That includes interactions via the internet, social media and video game chats. There are advantages of 24/7 connection to anyone, anywhere, but always keep safety and privacy in mind. 

It’s not always easy to peg someone as a predator. Human traffickers can be male or female and come from all walks of life. Some victims befriend and recruit new victims and act as enforcers just to survive.

Teach your kids to stay safe

Kids who don’t share information about themselves online are at less risk of becoming victims. Predators are willing to work slowly to gain trust once they’ve determined a child is a soft target and will go to great lengths to groom them. 

Teach your children to listen to their intuition — that small voice that tells them something doesn’t feel right. A red flag means it’s time to end the conversation and tell a trusted adult what was going on.

Have honest dialogues with your children about sexual exploitation and human trafficking. Remind them that inappropriate photos they share online can end up anywhere and even be used as blackmail. Sex trafficking often begins here.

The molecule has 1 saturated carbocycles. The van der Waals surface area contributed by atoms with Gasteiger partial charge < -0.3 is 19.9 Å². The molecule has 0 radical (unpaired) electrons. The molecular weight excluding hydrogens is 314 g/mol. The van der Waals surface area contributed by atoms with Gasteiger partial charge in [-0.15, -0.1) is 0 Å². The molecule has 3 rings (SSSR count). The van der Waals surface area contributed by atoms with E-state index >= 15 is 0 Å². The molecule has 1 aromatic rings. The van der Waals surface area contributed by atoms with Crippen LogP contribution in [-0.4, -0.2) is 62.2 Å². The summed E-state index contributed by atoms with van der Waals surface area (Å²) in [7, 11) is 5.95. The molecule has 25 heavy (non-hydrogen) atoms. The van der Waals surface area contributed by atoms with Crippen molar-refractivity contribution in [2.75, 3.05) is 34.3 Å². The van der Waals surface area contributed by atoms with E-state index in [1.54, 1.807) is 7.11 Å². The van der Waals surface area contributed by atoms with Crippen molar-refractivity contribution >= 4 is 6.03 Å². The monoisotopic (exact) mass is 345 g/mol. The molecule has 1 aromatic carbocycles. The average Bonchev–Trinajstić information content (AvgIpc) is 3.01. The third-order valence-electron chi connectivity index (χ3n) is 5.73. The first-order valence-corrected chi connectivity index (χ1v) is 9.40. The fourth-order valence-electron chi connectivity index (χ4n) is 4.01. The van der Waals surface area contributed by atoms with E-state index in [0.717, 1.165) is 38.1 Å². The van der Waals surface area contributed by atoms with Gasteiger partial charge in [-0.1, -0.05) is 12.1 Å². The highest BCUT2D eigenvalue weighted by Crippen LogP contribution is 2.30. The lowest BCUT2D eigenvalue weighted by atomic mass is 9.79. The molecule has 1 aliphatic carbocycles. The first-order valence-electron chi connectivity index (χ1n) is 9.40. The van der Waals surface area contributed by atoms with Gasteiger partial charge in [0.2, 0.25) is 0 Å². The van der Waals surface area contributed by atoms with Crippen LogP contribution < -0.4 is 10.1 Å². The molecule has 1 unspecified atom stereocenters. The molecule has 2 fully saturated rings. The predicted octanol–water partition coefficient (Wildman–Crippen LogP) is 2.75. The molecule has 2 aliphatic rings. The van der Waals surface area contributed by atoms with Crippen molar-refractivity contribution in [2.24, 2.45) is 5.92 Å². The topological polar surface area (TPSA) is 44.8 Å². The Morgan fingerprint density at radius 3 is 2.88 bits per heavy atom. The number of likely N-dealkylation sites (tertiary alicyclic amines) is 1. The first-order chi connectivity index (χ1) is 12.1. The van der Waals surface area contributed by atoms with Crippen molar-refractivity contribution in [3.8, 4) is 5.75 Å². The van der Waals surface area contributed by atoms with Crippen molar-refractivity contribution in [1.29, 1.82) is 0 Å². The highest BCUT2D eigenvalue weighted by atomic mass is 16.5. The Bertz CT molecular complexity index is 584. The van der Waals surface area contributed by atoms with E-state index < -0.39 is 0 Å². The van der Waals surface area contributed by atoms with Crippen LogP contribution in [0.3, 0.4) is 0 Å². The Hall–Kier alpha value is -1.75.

Most importantly, let your children know they can always turn to you if something doesn’t feel right — online or in life. 

What to do if you think you spot a human trafficking situation.

Ms. Neyer and Ms. Kubasti developed a list of things for healthcare workers to look for in the ER. But if that’s not where you work, what signs should you watch for — and what do you do if you think someone might be a victim of human trafficking?

If you see someone raise their hand, palm out with the thumb tucked in, and then fold their fingers over the thumb, they’re sending you a message that they’re being held captive. It could be domestic violence. It could be human trafficking.

Either way, they need help.

If a victim is out in public, there’s usually a handler lurking nearby. The person being trafficked is likely to avoid eye contact and interaction with anyone — including their handler, who may be (or be posing as) a spouse, partner, friend, family member or employer.